Thermal stresses arise in materials when they are heated or cooled. Thermal
stresses effect the operation of facilities, both because of the large components
subject to stress and because they are effected by the way in which the plant is
operated. This chapter describes the concerns associated with thermal stress.
IDENTIFY the two stresses that are the result of thermal shock
(stress) to plant materials.
STATE the two causes of thermal stresses.
Given the material's coefficient of Linear Thermal Expansion,
CALCULATE the thermal stress on a material using
DESCRIBE why thermal stress is a major concern in reactor
systems when rapidly heating or cooling a thick-walled vessel.
LIST the three operational limits that are specifically intended
to reduce the severity of thermal shock.
Thermal shock (stress) can lead to excessive thermal gradients on materials, which lead to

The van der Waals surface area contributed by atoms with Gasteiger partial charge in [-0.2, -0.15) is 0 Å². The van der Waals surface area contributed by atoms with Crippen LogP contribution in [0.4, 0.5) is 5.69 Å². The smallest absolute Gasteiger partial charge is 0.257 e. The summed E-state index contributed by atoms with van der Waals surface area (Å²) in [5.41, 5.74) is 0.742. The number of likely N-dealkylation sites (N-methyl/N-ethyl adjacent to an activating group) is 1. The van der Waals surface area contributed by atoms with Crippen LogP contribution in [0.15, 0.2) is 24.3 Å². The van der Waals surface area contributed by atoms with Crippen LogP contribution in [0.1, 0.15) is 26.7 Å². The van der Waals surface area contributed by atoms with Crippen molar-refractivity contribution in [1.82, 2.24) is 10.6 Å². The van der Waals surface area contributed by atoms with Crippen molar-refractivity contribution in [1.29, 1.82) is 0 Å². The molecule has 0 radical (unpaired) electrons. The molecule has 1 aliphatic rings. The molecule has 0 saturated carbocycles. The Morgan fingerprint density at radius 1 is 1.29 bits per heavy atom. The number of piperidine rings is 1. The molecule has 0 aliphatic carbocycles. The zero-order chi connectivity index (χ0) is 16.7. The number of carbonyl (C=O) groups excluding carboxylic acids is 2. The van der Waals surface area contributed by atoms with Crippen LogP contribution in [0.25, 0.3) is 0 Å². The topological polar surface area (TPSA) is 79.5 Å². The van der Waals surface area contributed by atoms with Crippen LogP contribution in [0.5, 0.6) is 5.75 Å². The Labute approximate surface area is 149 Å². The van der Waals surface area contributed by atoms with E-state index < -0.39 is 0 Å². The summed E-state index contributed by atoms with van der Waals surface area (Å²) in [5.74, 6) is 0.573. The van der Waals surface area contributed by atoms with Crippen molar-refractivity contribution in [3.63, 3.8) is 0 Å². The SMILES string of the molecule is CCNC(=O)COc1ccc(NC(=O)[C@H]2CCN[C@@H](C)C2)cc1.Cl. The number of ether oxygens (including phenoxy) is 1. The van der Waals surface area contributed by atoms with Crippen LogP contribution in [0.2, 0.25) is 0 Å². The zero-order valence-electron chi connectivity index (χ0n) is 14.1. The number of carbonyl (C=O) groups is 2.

excessive stresses. These stresses can be comprised of tensile stress, which is stress arising from
forces acting in opposite directions tending to pull a material apart, and compressive stress, which
is stress arising from forces acting in opposite directions tending to push a material together.
These stresses, cyclic in nature, can lead to fatigue failure of the materials.
Thermal shock is caused by nonuniform heating or cooling of a uniform material, or uniform
heating of nonuniform materials. Suppose a body is heated and constrained so that it cannot
expand. When the temperature of the material increases, the increased activity of the molecules
causes them to press against the constraining boundaries, thus setting up thermal stresses.